– Mark
    Commented Feb 7, 2020 at 2:44

Aside from the fact that the engine is computer controlled...

the reason you don't have mixture control is Diesels don't use that.

Gas engines need to breathe a stochiometric mix of air and fuel, i.e. proportioned correctly so there's just enough fuel for the oxygen admitted. Too fuel-lean and it won't burn. Power is controlled by partially blocking the air intake with throttle plates (hence, vacuum). Getting the mix stochiometric under all conditions is a hard job, and that's what the carburetor does. The mixture control helps you fine tune what the carb cannot.

In a diesel, you gulp in a full shot of air (throttle plates: Gone), and compress to a high compression ratio and high heat. This means when fuel is injected, combustion is both certain and spontaneous. So they don't need spark plugs, and can happily run lean (mixture control: Gone). Spontaneous means the engine intake drawing in a fuel-air mixture is out of the question; it would ignite too soon. The engines are direct injection.

Diesel power is controlled solely by how much fuel is injected per cylinder. That is done at the fuel injection pumps. One pump per cylinder that pumps at the appropriate time in the stroke, driven by a cam. Each pump has an adjustment that decides how much fuel is injected. And this is controlled by a "fuel rack" which sets all pumps the same, and the fuel rack is the "throttle".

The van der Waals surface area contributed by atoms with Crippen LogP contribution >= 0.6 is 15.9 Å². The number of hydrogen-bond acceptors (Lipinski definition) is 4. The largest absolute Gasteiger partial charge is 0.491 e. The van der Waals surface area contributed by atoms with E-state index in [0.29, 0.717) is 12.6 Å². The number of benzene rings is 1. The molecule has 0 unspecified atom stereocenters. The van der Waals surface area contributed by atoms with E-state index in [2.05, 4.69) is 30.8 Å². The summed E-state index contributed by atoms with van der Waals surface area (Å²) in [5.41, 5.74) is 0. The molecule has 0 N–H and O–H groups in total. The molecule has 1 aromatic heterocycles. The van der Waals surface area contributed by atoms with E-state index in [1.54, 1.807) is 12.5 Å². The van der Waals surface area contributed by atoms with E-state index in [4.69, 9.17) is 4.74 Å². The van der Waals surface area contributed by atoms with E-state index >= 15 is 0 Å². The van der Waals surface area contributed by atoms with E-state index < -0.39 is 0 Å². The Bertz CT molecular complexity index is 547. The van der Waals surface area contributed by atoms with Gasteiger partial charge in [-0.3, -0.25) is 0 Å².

I always thought diesel's simplicity would make it ideal for aircraft, but the high compression ratio requires stronger cylinders and makes diesel engines heavier, and that's an issue.

Of course nowadays, in their mad pursuit for EPA Tier 4 emissions, they use computers. One common trick is to eliminate the mechanical cam and rack with sensors and EFI to inject at the right time. But they don't have to do that. It's a reliability vs emissions numbers call.


As stated above in the last answer, it’s turbodiesel powered. Like the DA-42 and DA-62, the engine is basically power by wire, using a primary and secondary Engine Control Unit (ECU) computers, each with a dedicated battery backup, both for engine control and control over the constant speed propeller.


Other answers concentrated more on the 'mixture' and FADEC side of things. I'll show what it does with the prop speed. This is actually simpler and is explained right in the flight manual (p. 7-25).

The prop speed is pre-programmed to follow the engine lever:

DA-40 Prop setpoint curve

So, it only uses highest RPM at takeoff power, and then reduces it at cruise settings. At very low settings it 'unloads' the prop by commanding higher RPM (which it may not reach). This may increase windmilling drag though, and this is a common complaint about automaitc prop control.

It is not necessary to have FADEC for such programming. Cirrus aircraft use mechanical linkages to achive a similar control.